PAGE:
The riskiest year in human history was 1962. The year of the Cuban missile crisis, the closest we ever came to a nuclear war. The mother of all tail events, where all prices go to zero. Volatility that year was average — 16.5%
How can market risk be average when tail risk is at its highest?
The following figure shows the annualized S&P 500 volatility from 1928 until today, along with the median, the quarter smallest and the 10% smallest volatility. 1962, is highlighted in red along with the two runners-up.
Volatility in 1962 was average and slightly above the median. The following year Kennedy was assassinated, and then volatility was at its 10% low. The following year, the Vietnam proxy war between the Soviet Union, China and the United States was really heating up, while volatility was at its historically low.
Tail risk in those three years was extremely high, while market risk was very low. How can that be? Elementary. Risk is not a unified concept.
Volatility is the risk of a short-term and frequent change in prices, while a nuclear war resulting from the Cuban missile crisis would be an extreme and once off event. Volatility isn't simply designed to capture such risk. And neither are most other market risk measures, like CDS spreads, VaR, ER, SRISK, CoVaR, and the like.
Market data, and hence market risk measurements, are most informative about the short run and innocuous. High-frequency small events.
As time passes, day-to-day risk market ceases to be relevant. Fist, institution idiosyncratic risk is what matters, and then systemic risk. As time horizons become longer, the macroeconomy is increasingly driving risk, only to be replaced by politics at the very longest horizons.
The most damaging financial crises are invariably caused by politics or the macroeconomy, not by excessive amounts of financial risk.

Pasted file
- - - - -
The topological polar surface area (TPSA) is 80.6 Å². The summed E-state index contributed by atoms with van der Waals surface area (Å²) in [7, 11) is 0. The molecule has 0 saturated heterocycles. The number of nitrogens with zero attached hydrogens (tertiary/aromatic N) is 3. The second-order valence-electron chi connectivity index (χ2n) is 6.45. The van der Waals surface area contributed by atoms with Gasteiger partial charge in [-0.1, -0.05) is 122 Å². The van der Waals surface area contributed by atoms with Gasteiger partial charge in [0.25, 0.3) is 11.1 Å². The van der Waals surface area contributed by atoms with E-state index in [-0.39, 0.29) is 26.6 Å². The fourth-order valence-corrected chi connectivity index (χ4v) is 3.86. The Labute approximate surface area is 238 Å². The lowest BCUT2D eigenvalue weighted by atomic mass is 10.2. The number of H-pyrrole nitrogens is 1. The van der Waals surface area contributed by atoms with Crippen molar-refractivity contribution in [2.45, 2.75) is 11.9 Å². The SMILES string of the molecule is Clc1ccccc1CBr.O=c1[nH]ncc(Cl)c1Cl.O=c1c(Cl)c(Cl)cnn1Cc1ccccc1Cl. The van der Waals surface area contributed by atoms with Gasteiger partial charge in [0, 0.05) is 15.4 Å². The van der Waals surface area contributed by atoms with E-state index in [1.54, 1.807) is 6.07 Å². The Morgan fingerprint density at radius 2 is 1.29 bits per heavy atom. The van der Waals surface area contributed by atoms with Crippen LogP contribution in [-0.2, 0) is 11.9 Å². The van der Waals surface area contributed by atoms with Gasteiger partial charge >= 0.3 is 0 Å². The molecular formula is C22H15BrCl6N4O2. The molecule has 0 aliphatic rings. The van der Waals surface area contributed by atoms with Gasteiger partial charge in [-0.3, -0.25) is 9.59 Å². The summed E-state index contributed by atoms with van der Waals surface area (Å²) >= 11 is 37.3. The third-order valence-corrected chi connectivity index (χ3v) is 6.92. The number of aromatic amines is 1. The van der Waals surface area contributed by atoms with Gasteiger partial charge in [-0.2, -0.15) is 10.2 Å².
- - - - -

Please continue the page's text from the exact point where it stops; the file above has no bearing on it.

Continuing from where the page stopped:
The relationship between the drivers of risk, time and what matters is shown in the following figure.
What we care about should determine where we look for risk. Day-to-day market risk, like volatility, is usually what matters for the trading floor and microprudential regulations. If we care about solvency of individual institutions, or financial crises, the concern of the macroprudential regulators, market risk is irrelevant.
That is not how most risk methodologies see it. While the drivers of long-term risk are predominantly political, almost all risk models only measure short-term risk.
Why is that? Because it is much easier to measure. All we need is market data and a model, and voilà, we have a risk forecast.
We, therefore, are in the perverse or amusing situation where what we spend most of our time measuring is what matters the least, and what we care most about is unmeasured.
More formally, when we measure risk, we get perceived risk, while we care most about actual risk.
It reminds me of the old joke about the policeman who encounters a drunk man crawling on four legs under a lamp post. The policeman asks what are you doing. The drunk responds by saying he's looking for his keys. The policeman asks why are you looking there. The drunk responds "because that's where the light is."
I was in a risk conference recently where a number of participants maintained that systemic risk was increasing, pointing to a large number of reasons why. I disagree.
Is long-term systemic risk is going up or down? Taking a historical perspective, there are many periods in history where systemic risk was much higher than today. 1962 is one, but there are many others, as you can see on my website extremerisk.org that links significant events to market risk.
So, much of our efforts to contain systemic risk are wasted. Even worse, all the metrics and dashboards might give us the illusion that everything is under control. They got it wrong in 2007 and also today.